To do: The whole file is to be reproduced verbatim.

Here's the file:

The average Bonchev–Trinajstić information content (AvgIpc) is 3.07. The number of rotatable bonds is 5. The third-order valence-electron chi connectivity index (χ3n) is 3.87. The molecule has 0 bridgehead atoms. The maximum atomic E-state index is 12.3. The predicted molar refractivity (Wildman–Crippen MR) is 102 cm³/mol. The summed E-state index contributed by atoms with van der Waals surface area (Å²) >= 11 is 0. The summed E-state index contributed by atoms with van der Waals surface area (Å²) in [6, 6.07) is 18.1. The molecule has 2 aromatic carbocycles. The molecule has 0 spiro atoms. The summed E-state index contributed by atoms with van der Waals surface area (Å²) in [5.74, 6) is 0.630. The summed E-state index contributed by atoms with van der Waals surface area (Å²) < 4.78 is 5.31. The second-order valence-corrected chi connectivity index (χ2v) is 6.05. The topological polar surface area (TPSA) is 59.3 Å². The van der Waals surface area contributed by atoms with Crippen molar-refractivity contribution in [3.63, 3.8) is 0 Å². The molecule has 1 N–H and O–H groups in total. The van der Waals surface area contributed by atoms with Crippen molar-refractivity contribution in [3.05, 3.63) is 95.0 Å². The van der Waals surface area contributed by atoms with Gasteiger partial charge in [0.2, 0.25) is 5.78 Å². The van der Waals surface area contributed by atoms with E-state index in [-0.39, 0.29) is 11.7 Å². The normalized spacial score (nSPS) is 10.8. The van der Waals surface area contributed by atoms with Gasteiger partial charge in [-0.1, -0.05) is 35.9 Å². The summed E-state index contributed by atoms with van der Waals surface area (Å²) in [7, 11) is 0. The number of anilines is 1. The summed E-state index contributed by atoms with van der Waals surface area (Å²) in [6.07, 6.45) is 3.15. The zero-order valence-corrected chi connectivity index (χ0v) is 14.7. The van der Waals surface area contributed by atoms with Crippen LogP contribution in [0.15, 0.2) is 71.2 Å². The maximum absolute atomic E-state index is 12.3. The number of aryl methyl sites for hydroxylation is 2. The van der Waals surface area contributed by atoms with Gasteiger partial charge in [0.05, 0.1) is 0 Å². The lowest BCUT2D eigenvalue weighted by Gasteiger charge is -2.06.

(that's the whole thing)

The average Bonchev–Trinajstić information content (AvgIpc) is 3.07. The number of rotatable bonds is 5. The third-order valence-electron chi connectivity index (χ3n) is 3.87. The molecule has 0 bridgehead atoms. The maximum atomic E-state index is 12.3. The predicted molar refractivity (Wildman–Crippen MR) is 102 cm³/mol. The summed E-state index contributed by atoms with van der Waals surface area (Å²) >= 11 is 0. The summed E-state index contributed by atoms with van der Waals surface area (Å²) in [6, 6.07) is 18.1. The molecule has 2 aromatic carbocycles. The molecule has 0 spiro atoms. The summed E-state index contributed by atoms with van der Waals surface area (Å²) in [5.74, 6) is 0.630. The summed E-state index contributed by atoms with van der Waals surface area (Å²) < 4.78 is 5.31. The second-order valence-corrected chi connectivity index (χ2v) is 6.05. The topological polar surface area (TPSA) is 59.3 Å². The van der Waals surface area contributed by atoms with Crippen molar-refractivity contribution in [3.63, 3.8) is 0 Å². The molecule has 1 N–H and O–H groups in total. The van der Waals surface area contributed by atoms with Crippen molar-refractivity contribution in [3.05, 3.63) is 95.0 Å². The van der Waals surface area contributed by atoms with Gasteiger partial charge in [0.2, 0.25) is 5.78 Å². The van der Waals surface area contributed by atoms with E-state index in [-0.39, 0.29) is 11.7 Å². The normalized spacial score (nSPS) is 10.8. The van der Waals surface area contributed by atoms with Gasteiger partial charge in [-0.1, -0.05) is 35.9 Å². The summed E-state index contributed by atoms with van der Waals surface area (Å²) in [7, 11) is 0. The number of anilines is 1. The summed E-state index contributed by atoms with van der Waals surface area (Å²) in [6.07, 6.45) is 3.15. The zero-order valence-corrected chi connectivity index (χ0v) is 14.7. The van der Waals surface area contributed by atoms with Crippen LogP contribution in [0.15, 0.2) is 71.2 Å². The maximum absolute atomic E-state index is 12.3. The number of aryl methyl sites for hydroxylation is 2. The van der Waals surface area contributed by atoms with Gasteiger partial charge in [0.05, 0.1) is 0 Å². The lowest BCUT2D eigenvalue weighted by Gasteiger charge is -2.06.